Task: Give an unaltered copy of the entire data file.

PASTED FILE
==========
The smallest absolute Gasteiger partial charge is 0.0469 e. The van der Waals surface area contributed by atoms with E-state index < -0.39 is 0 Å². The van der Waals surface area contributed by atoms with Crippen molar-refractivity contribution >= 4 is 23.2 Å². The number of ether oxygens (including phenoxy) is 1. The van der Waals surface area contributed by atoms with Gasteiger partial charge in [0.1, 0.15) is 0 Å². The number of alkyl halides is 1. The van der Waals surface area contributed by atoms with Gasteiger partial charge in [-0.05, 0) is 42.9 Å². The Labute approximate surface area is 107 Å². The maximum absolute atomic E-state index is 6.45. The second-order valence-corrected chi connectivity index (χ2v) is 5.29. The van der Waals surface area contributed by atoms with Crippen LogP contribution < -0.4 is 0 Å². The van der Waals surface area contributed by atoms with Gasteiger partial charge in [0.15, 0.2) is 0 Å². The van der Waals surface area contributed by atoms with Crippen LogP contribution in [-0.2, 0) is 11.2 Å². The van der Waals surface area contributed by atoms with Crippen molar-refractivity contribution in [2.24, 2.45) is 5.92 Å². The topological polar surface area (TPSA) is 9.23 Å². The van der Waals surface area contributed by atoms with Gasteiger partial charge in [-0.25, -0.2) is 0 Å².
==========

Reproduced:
The smallest absolute Gasteiger partial charge is 0.0469 e. The van der Waals surface area contributed by atoms with E-state index < -0.39 is 0 Å². The van der Waals surface area contributed by atoms with Crippen molar-refractivity contribution >= 4 is 23.2 Å². The number of ether oxygens (including phenoxy) is 1. The van der Waals surface area contributed by atoms with Gasteiger partial charge in [0.1, 0.15) is 0 Å². The number of alkyl halides is 1. The van der Waals surface area contributed by atoms with Gasteiger partial charge in [-0.05, 0) is 42.9 Å². The Labute approximate surface area is 107 Å². The maximum absolute atomic E-state index is 6.45. The second-order valence-corrected chi connectivity index (χ2v) is 5.29. The van der Waals surface area contributed by atoms with Crippen LogP contribution < -0.4 is 0 Å². The van der Waals surface area contributed by atoms with Gasteiger partial charge in [0.15, 0.2) is 0 Å². The van der Waals surface area contributed by atoms with Crippen LogP contribution in [-0.2, 0) is 11.2 Å². The van der Waals surface area contributed by atoms with Crippen molar-refractivity contribution in [2.24, 2.45) is 5.92 Å². The topological polar surface area (TPSA) is 9.23 Å². The van der Waals surface area contributed by atoms with Gasteiger partial charge in [-0.25, -0.2) is 0 Å².